Seeing where Speight's Gold Medal Ale is made are (from left) Lion New Zealand supply chain director George Bearzot, Lion New Zealand managing director Rory Glass, Dunedin List MP Michael Woodhouse, Prime Minister John Key and Lion New Zealand chief executive officer Stuart Irvine at the newly refurbished Speight's Brewery, in Dunedin. Photo by Gerard O'Brien.
Prime Minister John Key has held Dunedin's Speight's Brewery
up as a shining example of the country's return to economic
He officially opened Lion Brewery's refurbished Speight's
Brewery in Dunedin yesterday, following a three-year, $40
million upgrade project.
The Rattray St site now houses a new state-of-the-art
15,000-litre brew house, a multi-purpose tank farm, new
refrigeration plant and upgraded boilers, new sales and
operations offices as well as the keg and Maltexo plants
which were relocated from Christchurch.
Seismic strengthening work was also carried out on all the
existing buildings to ensure the site is future-proofed.
The brewery will now have a brewing capacity of more than 24
million litres per year and will operate five days a week,
employing 27 permanent brewery staff - a significant increase
on the team of 11 before the redevelopment.
Mr Key told about 200 guests attending, it was good to see
Dunedin in such ''great heart''.
''This is the third opening we've been to today.
''This is a great example of the investment that is going
into the regions ... and you can see from the consumer
confidence and business confidence numbers that New
Zealanders are feeling much more optimistic about the future,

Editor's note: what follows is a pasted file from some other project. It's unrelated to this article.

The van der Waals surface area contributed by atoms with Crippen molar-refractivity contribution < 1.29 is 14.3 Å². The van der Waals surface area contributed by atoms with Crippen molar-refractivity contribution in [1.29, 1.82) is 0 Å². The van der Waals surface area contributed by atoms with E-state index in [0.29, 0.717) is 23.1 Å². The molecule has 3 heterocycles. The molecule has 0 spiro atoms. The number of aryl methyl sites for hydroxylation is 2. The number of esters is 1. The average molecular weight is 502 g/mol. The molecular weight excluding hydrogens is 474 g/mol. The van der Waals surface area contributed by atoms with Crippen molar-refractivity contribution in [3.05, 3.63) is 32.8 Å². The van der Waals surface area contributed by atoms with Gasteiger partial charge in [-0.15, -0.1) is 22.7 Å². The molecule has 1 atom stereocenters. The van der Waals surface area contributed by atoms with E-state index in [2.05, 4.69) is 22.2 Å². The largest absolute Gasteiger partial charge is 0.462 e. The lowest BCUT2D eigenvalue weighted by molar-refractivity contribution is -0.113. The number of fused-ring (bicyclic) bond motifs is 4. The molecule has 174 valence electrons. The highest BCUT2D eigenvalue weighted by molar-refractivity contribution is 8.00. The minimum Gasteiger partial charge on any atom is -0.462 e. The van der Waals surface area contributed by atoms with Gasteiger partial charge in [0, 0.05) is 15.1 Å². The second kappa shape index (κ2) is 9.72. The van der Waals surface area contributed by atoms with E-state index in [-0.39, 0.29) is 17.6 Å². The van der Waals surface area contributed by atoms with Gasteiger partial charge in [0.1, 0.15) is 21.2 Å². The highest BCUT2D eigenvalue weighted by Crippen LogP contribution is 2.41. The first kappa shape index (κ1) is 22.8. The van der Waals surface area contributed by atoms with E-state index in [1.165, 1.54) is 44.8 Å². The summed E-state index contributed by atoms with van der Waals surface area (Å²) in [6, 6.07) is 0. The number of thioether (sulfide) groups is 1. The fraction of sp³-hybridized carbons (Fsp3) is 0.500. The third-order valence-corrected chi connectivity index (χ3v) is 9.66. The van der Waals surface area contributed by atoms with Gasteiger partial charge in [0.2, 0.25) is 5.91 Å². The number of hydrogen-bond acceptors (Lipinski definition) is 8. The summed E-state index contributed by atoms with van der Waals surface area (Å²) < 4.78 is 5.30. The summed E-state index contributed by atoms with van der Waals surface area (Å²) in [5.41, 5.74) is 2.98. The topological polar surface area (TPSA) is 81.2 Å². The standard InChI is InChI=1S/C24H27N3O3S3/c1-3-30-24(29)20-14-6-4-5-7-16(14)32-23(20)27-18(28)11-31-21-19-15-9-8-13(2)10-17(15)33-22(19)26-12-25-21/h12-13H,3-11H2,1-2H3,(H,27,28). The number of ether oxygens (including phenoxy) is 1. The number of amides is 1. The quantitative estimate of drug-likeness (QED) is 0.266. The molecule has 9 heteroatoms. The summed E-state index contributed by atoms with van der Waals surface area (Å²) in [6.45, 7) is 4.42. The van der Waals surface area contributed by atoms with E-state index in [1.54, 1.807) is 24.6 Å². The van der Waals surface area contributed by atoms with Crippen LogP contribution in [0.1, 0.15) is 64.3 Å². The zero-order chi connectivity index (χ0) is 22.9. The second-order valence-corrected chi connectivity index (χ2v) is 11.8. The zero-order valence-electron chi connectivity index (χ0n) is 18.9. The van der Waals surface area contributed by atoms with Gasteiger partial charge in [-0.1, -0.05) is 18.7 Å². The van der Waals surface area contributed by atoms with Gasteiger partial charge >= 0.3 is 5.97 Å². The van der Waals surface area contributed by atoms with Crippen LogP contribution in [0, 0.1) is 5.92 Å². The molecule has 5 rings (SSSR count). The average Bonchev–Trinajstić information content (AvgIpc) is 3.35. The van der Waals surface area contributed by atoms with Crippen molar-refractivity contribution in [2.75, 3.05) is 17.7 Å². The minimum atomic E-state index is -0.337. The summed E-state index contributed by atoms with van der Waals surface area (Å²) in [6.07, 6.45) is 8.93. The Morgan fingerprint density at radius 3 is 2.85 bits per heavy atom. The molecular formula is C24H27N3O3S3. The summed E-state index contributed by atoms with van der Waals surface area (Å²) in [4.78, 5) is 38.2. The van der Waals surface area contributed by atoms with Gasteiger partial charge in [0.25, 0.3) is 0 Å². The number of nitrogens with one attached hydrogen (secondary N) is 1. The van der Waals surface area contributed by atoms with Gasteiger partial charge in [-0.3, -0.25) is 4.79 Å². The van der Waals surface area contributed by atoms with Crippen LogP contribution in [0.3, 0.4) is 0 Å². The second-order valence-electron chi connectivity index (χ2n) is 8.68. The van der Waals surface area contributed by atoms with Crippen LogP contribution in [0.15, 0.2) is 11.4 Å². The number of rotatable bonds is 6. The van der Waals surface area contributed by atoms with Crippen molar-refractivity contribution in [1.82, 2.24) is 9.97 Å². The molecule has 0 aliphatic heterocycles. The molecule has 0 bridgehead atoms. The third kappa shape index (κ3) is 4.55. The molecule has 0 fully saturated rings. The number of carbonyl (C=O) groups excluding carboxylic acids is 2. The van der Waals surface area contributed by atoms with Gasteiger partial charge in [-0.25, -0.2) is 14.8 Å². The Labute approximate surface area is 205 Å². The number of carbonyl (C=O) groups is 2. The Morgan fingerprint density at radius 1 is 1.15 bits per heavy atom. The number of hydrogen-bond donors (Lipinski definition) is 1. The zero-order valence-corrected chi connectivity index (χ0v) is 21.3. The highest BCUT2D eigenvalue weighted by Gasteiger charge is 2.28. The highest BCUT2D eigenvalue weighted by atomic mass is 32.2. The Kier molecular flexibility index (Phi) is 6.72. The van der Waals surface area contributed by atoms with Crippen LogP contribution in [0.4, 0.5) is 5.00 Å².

and I think with very good reason.
''[Speight's] is at the forefront of that.
''Today is a great celebration, not just for Lion and for
Speight's, but for Dunedin.''
''This is the heart of beer making in New Zealand and number
one in the hearts of beer drinkers in New Zealand.''
Mr Key said much of the success of the redevelopment was down
to foreign investment, and praised Lion Brewery's Japanese
parent company Kirin Holdings for its investment in Dunedin.
''They [foreign investors] have actually been very good for
New Zealand. They've got deep pockets. They've made huge
financial investments in New Zealand and that creates jobs
and opportunities for New Zealanders.
''And Kirin is very dedicated to the New Zealand market.
''They've invested enormously around the country and that has
been for the benefit of all of us.
''You've got a good parent, a very good company in Lion and a
great beer - number one in New Zealand - with Speight's.''
Lion chief executive officer Stuart Irvine said the project
was the second-largest capital investment Lion had made in
New Zealand, and demonstrated the company's ongoing devotion
to Dunedin and the South Island.
''We've been a part of Dunedin and New Zealand for around 150
years and the reopening of the Speight's Brewery today helps
set us on course for the next 100,'' Mr Irvine said.
''Redeveloping a site like this is one thing, but maintaining
a full production programme while plant and equipment are
moved around requires equal measures of genius, resilience
Mr Irvine said 80% of the $40 million budget had been spent
locally, bringing welcome business to innumerable South
Island and Dunedin firms.
The remainder was spent offshore procuring specialist brewing
equipment that could not be sourced in New Zealand.
''This project has reinvigorated the Speight's Brewery and
enabled us to ensure it remains iconic and leading-edge for
years to come.''